NEXT STAGE #6 April 22 2005

Yukon Women Do It Best
Open Letter To The Gals

If you have never had the occasion to see one of the Yukon Women in Music’s presentations you are missing an integral part of the Yukon music scene. The YWIM regularly stage shows in local venues that highlight songwriters and musicians known and soon to be known.

Last Saturday I was privileged to witness the performances of three of TheYukon’s finest, on stage at The Backwater Lounge.

I got to the venue a bit late but was able to see most of Heather Loewens set.
Loewens alternated between acoustic and electric guitar as the song required. Other that one cover tune she played exclusively original compositions. Her lyrics, heartfelt and often witty were sung with a clear honest voice.

One of her songs, “Black Widow Death Drive” was particularly amusing. It’s the kind of song that I wish I could have on a personal jukebox to play over and over.

Next on the stage was Kate Weekes. With songs that tell a story, this balladeer sings and plays guitar with conviction.

Though she has a strong voice, it contains an airy quality that hints at an underlying vulnerability. Her songs are strong on story and peppered with just enough lyrical hooks to tickle my ears. Musically I heard references to classic 60’s folk, 1930’s or 40’s popular styles and straight ahead rock mixed together.
I really enjoyed her set and look forward to hearing her again.

It never crossed my mind until Lara Lewis got behind her keyboard that most of the acts I’ve seen and reviewed have been guitar acts.

With a firm posture and a big smile on her face, Lewis showed that guitars are not the only game in town. Her repertoire included a stylistic mix of jazz, pop, blues, and even a saloon styling with her rendition of Tom Waits,” Dirt In The Ground”.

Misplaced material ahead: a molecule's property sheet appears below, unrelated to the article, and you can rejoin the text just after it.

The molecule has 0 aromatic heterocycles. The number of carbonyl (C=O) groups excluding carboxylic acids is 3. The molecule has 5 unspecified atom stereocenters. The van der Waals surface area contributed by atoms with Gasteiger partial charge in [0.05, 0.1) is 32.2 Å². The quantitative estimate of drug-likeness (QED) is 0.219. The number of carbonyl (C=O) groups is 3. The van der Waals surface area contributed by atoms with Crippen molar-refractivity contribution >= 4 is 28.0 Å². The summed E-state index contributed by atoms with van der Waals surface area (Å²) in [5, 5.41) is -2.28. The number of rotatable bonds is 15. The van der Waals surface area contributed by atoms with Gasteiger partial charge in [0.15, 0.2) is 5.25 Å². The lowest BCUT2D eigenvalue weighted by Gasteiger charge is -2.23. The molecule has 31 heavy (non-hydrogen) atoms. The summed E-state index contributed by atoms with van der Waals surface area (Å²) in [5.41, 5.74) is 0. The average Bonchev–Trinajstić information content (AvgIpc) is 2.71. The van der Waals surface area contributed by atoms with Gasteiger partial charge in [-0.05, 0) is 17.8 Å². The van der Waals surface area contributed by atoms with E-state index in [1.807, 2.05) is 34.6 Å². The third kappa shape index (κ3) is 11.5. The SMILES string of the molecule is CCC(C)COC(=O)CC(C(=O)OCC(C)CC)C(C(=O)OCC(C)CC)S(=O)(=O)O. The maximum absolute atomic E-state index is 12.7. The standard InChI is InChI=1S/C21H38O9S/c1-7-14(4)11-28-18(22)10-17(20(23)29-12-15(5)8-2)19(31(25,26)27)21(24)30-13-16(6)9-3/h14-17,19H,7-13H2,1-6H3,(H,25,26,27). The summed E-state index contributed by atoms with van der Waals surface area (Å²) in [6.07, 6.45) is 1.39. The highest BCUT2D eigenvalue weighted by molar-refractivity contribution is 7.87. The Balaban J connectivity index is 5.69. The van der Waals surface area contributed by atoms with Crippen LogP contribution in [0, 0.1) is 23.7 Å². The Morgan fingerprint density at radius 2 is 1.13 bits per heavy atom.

During her set she broke into an improvised version of name that tune with members of the audience.

It takes a lot of guts to perform originals in front of complete strangers who are out looking for a night of entertainment. What this evening showed me was a willingness of the audience to suspend judgement while letting the performer get on with her job and perform. The result is a vibrant scene that can only get better time goes on.

I would like to propose to the Yukon Women In Music, collectively of course, that they get together and organise a web page that could promote their good work to the world. Biographies of members and visiting artists could be posted, events could be promoted, and music could be made available for download, with artist’s permission of course.

This technology is not that exotic or expensive anymore. In the Yukon there is plenty of homegrown talent that would, and I believe should, get behind this idea.

The Yukon Women In Music has proven itself in live events and recorded music. I believe that a web presence would only serve to highlight the good work this community heartbeat does and showcase new talent to us in The Yukon and them in the outside world.